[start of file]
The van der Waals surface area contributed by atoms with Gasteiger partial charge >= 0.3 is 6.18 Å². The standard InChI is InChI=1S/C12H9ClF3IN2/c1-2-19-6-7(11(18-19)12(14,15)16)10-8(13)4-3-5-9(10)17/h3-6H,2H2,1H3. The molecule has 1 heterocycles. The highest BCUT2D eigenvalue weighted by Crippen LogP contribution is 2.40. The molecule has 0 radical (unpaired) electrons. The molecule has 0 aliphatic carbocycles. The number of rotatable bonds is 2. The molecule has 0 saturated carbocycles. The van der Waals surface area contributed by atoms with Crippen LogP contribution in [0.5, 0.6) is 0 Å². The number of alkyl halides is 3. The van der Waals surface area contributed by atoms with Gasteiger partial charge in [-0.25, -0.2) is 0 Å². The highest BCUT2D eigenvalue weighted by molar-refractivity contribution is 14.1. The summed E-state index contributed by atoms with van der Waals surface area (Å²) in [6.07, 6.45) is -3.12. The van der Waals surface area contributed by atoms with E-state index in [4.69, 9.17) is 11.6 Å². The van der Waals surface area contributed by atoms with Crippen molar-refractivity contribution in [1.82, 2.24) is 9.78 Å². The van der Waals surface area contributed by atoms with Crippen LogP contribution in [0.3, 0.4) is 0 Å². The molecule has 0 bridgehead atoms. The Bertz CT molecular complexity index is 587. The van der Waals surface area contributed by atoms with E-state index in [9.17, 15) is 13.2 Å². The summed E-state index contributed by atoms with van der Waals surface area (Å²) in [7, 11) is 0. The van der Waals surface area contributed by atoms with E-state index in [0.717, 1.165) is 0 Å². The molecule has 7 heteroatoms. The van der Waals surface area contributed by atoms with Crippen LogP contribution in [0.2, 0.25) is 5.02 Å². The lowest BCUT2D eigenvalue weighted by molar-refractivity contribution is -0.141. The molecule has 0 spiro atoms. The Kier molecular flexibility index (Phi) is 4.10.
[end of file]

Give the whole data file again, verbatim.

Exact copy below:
The van der Waals surface area contributed by atoms with Gasteiger partial charge >= 0.3 is 6.18 Å². The standard InChI is InChI=1S/C12H9ClF3IN2/c1-2-19-6-7(11(18-19)12(14,15)16)10-8(13)4-3-5-9(10)17/h3-6H,2H2,1H3. The molecule has 1 heterocycles. The highest BCUT2D eigenvalue weighted by Crippen LogP contribution is 2.40. The molecule has 0 radical (unpaired) electrons. The molecule has 0 aliphatic carbocycles. The number of rotatable bonds is 2. The molecule has 0 saturated carbocycles. The van der Waals surface area contributed by atoms with Crippen LogP contribution in [0.5, 0.6) is 0 Å². The number of alkyl halides is 3. The van der Waals surface area contributed by atoms with Gasteiger partial charge in [-0.25, -0.2) is 0 Å². The highest BCUT2D eigenvalue weighted by molar-refractivity contribution is 14.1. The summed E-state index contributed by atoms with van der Waals surface area (Å²) in [6.07, 6.45) is -3.12. The van der Waals surface area contributed by atoms with E-state index in [4.69, 9.17) is 11.6 Å². The van der Waals surface area contributed by atoms with Crippen molar-refractivity contribution in [1.82, 2.24) is 9.78 Å². The van der Waals surface area contributed by atoms with Crippen LogP contribution in [0.3, 0.4) is 0 Å². The molecule has 0 bridgehead atoms. The Bertz CT molecular complexity index is 587. The van der Waals surface area contributed by atoms with E-state index in [9.17, 15) is 13.2 Å². The summed E-state index contributed by atoms with van der Waals surface area (Å²) in [7, 11) is 0. The van der Waals surface area contributed by atoms with E-state index in [0.717, 1.165) is 0 Å². The molecule has 7 heteroatoms. The van der Waals surface area contributed by atoms with Crippen LogP contribution in [0.2, 0.25) is 5.02 Å². The lowest BCUT2D eigenvalue weighted by molar-refractivity contribution is -0.141. The molecule has 0 spiro atoms. The Kier molecular flexibility index (Phi) is 4.10.